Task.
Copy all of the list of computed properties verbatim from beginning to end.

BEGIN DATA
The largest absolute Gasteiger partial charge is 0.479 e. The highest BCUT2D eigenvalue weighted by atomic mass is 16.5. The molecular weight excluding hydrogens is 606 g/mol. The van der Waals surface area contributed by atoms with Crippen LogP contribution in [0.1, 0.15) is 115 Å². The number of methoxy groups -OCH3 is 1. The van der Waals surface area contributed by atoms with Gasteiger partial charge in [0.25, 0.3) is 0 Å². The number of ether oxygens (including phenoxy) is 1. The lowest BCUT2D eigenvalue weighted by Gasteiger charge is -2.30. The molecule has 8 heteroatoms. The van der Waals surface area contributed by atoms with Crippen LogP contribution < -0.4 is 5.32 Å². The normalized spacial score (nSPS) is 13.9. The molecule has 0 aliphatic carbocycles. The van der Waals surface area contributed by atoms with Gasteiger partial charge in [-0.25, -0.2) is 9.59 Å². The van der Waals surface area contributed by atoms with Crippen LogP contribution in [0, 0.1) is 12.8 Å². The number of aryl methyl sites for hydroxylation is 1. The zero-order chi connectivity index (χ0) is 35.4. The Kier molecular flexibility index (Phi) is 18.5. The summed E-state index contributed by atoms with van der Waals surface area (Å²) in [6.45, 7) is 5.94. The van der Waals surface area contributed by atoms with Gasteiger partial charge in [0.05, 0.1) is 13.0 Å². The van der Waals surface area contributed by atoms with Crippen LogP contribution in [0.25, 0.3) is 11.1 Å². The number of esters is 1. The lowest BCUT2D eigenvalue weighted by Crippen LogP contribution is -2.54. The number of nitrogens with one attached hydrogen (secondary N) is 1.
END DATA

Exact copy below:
The largest absolute Gasteiger partial charge is 0.479 e. The highest BCUT2D eigenvalue weighted by atomic mass is 16.5. The molecular weight excluding hydrogens is 606 g/mol. The van der Waals surface area contributed by atoms with Crippen LogP contribution in [0.1, 0.15) is 115 Å². The number of methoxy groups -OCH3 is 1. The van der Waals surface area contributed by atoms with Gasteiger partial charge in [0.25, 0.3) is 0 Å². The number of ether oxygens (including phenoxy) is 1. The lowest BCUT2D eigenvalue weighted by Gasteiger charge is -2.30. The molecule has 8 heteroatoms. The van der Waals surface area contributed by atoms with Crippen LogP contribution < -0.4 is 5.32 Å². The normalized spacial score (nSPS) is 13.9. The molecule has 0 aliphatic carbocycles. The van der Waals surface area contributed by atoms with Gasteiger partial charge in [-0.25, -0.2) is 9.59 Å². The van der Waals surface area contributed by atoms with Crippen LogP contribution in [0, 0.1) is 12.8 Å². The number of aryl methyl sites for hydroxylation is 1. The zero-order chi connectivity index (χ0) is 35.4. The Kier molecular flexibility index (Phi) is 18.5. The summed E-state index contributed by atoms with van der Waals surface area (Å²) in [6.45, 7) is 5.94. The van der Waals surface area contributed by atoms with Gasteiger partial charge in [0.05, 0.1) is 13.0 Å². The van der Waals surface area contributed by atoms with Crippen LogP contribution in [0.25, 0.3) is 11.1 Å². The number of esters is 1. The lowest BCUT2D eigenvalue weighted by Crippen LogP contribution is -2.54. The number of nitrogens with one attached hydrogen (secondary N) is 1.